This year’s annual NVIDIA GTC conference, which was held last week, had its Omniverse technology even more front and center than it did last year (see the article, “NVIDIA GTC 2021: The Omniverse”). And because AEC is one of the key target industries for the Omniverse, there were also many more presentations focused on the AEC industry at this year’s GTC than there have been in the past, both from AEC firms that are implementing Omniverse, as well as from AEC technology vendors that are partnering with NVIDIA on it. The highlights of some of these sessions are captured in this AECbytes article.

But first, a quick recap on what exactly the Omniverse technology is.

Overview of Omniverse

The Omniverse is an open platform for real-time 3D visualization and simulation that NVIDIA had introduced last year. It can host models and other assets created in different applications, allowing design professionals using different tools to be able to work together in one environment and see in real-time the changes that each of them is making to the overall project. This kind of synchronous collaboration is useful not just in AEC, but in all design fields that rely on visualization, including movies, gaming, manufacturing, product design, and so on (Figure 1).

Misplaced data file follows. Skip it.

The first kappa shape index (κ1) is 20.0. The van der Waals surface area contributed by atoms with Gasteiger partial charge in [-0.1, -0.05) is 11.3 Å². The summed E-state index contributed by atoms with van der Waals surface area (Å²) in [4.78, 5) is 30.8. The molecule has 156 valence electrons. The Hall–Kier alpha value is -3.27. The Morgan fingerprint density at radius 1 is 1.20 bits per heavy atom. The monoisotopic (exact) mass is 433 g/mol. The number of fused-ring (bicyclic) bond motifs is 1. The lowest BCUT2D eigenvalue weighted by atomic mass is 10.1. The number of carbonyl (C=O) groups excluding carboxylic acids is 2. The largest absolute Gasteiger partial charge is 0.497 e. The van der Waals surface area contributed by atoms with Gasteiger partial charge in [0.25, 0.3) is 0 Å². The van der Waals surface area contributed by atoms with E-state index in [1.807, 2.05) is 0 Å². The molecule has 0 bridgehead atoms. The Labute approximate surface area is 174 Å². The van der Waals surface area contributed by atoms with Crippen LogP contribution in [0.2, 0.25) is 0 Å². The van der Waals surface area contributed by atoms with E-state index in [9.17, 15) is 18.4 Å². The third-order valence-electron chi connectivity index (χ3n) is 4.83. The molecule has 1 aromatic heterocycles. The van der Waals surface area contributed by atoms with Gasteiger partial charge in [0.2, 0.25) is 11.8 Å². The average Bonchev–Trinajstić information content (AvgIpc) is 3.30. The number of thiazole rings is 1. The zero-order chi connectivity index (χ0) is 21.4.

Each application that “plugs into” Omniverse does so by means of a connector that allows it to “live sync” to the platform, allowing everyone on the platform to immediately see what others are doing and the changes they are making in real time. Thus, while all the team members can still continue to work on their tasks within their individual applications, they can see the collective project taking shape in the Omniverse, as everyone’s pieces are plugging into it in real time (Figure 2). After the first sync, only the changes are updated, making it quick and responsive. The idea is that you don’t have to upload and download files to get a full picture of the project as you have to do in traditional collaboration applications — all the pieces are being updated in Omniverse as they are being designed (provided, of course, that they have the “live sync” option enabled).